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Is there a solution for Towers of Hanoi whose running time is less than O(2n) where n is the number of disks to move? My solution takes O(2n) time.

Also, the below solution is with recursion. Can we use Dynamic Programming with the concept of memoization to solve this in a lesser time?

public void towersOfHanoi(
        int num, 
        MyStack<Integer> from,
        MyStack<Integer> to, 
        MyStack<Integer> spare
) {
    if (num == 1) {
        int i = from.pop();
        to.push(i);
        System.out.println("Move "+i+" from "+from.getName()+" to " + to.getName());
        return;
    }
    towersOfHanoi(num - 1, from, spare, to);
    towersOfHanoi(1, from, to, spare);
    towersOfHanoi(num - 1, spare, to, from);
}

MyStack is an extended version of Stack class in Java that adds a name field and accessor.

Also, are there any variations of the same problem?

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3  
"Is there a solution for Tower of Hanoi whose running time is less than O(2^n) where n is the number of disks to move?" - Yea. It is called cheating :-) –  Stephen C May 21 '12 at 3:02
    
And how do we do that ? –  dharam May 21 '12 at 3:10
4  
...You pick up the whole stack and move it all over at once. No, there isn't any way that follows the rules that's better than 2^n. –  Louis Wasserman May 21 '12 at 3:24

3 Answers 3

up vote 16 down vote accepted

Given that solving Towers of Hanoi always takes 2^n - 1 steps...no, you're not going to find a faster algorithm, because it takes O(2^n) just to print out the steps, much less compute them.

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I will not prove (as Stephen did), but i will try to explain intuitively that 2^n-1 are min: In every state, there are only three possible moves for the disks. Let represent the current state as ordered seq (1, 1, .. , 1) such that the first number says where the largers disk is, and the last number says where the smallest disk is. (1, 1, .., 1) means all the disks are on at position 1. Also from (1, 1, ..1) there are only two descending states: (1, 1, ... 2) and (1, 1, .... 3). From (1, 1, ... 2) there are three descending states:

  1. Go back to (1, 1, .. 1)
  2. goto (1, 1, ..., 3)
  3. goto (1, 1,...3, 2)

If you continue, you will get graph for which the nodes are the possible states and the edges (transitions) are "disk moves".

You will get image like shown below (if you continue, it will look like triangle and at the vertices will be (1, 1, ...1), (2, 2, ..2), (3, 3, ...3)). The number of steps is actually the path in the graph.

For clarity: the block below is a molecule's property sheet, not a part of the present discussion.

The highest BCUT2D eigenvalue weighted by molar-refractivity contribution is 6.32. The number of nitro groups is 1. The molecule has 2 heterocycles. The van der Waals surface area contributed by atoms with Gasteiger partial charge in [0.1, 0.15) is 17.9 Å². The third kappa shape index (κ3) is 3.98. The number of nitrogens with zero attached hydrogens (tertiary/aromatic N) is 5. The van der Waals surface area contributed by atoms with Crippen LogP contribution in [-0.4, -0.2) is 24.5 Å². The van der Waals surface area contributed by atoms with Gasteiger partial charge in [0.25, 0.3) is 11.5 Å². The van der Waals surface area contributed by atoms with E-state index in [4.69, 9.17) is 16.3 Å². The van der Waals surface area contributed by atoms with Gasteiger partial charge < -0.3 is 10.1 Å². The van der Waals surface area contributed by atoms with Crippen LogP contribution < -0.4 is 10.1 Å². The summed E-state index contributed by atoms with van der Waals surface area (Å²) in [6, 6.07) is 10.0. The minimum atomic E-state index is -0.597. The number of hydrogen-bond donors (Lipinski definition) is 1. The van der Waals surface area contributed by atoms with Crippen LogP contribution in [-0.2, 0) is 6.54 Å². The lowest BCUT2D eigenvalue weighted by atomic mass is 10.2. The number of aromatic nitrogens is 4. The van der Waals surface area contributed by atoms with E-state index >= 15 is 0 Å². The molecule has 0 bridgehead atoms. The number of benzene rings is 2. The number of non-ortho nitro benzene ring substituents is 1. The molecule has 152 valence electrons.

If you walk along the edge on the triangle, the number of steps in 2^n-1. All other paths are the same length or longer.

enter image description here

If you use the strategy: Move all the disks except the largest to place 3, then move the larges to place 2, and finally move all form 3 to 2, formula can be devised in the following way:

f(n) =
f(n -1) // move all except largest from 1 to 3
+ 1 // move largest from 1 to 2
+ f(n -1) // move all from 3 to 2
->
f(n) = 1+ 2 * f(n-1)

the solution of that recurrent equation gives you the number of steps required by that strategy (which happens to be the minimum number of steps)

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1  
+1 for hand drawn gfx :-) –  hirschhornsalz May 21 '12 at 8:28

The solution to the Towers of Hanoi is inescapably 2n. In a dynamic programming solution, however, each subproblem is computed only once, and then the problem is solved by combining the first subproblem solution, the current disk move, and the second subproblem solution.

Thus there are two components in generating each solution: allocating the memory for the present solution, and then filling that memory. Memory allocation is approximately independent of the size of the memory allocated and is the expensive component. Memory copy is linear in the size of memory copied, which, though fast, is exponential in n as a solution to the Towers.

Time = c1*n + c2*2n, where c1 >> c2. I.e., it starts linear and ends exponential.

Link to article appearing in ACM's SIGCSE Inroads magazine (September 2012)

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Excellent insight for this topic! At the first I am not quite convienced, until I implement it myself with the inspiration from this website found by google search, and then I started to realize both the sample program and the answerer are the same person. Thank you, @Tim-Rolfe! I feel lucky to be able to follow your trace on the web. :-) –  Iceberg Nov 13 at 8:00

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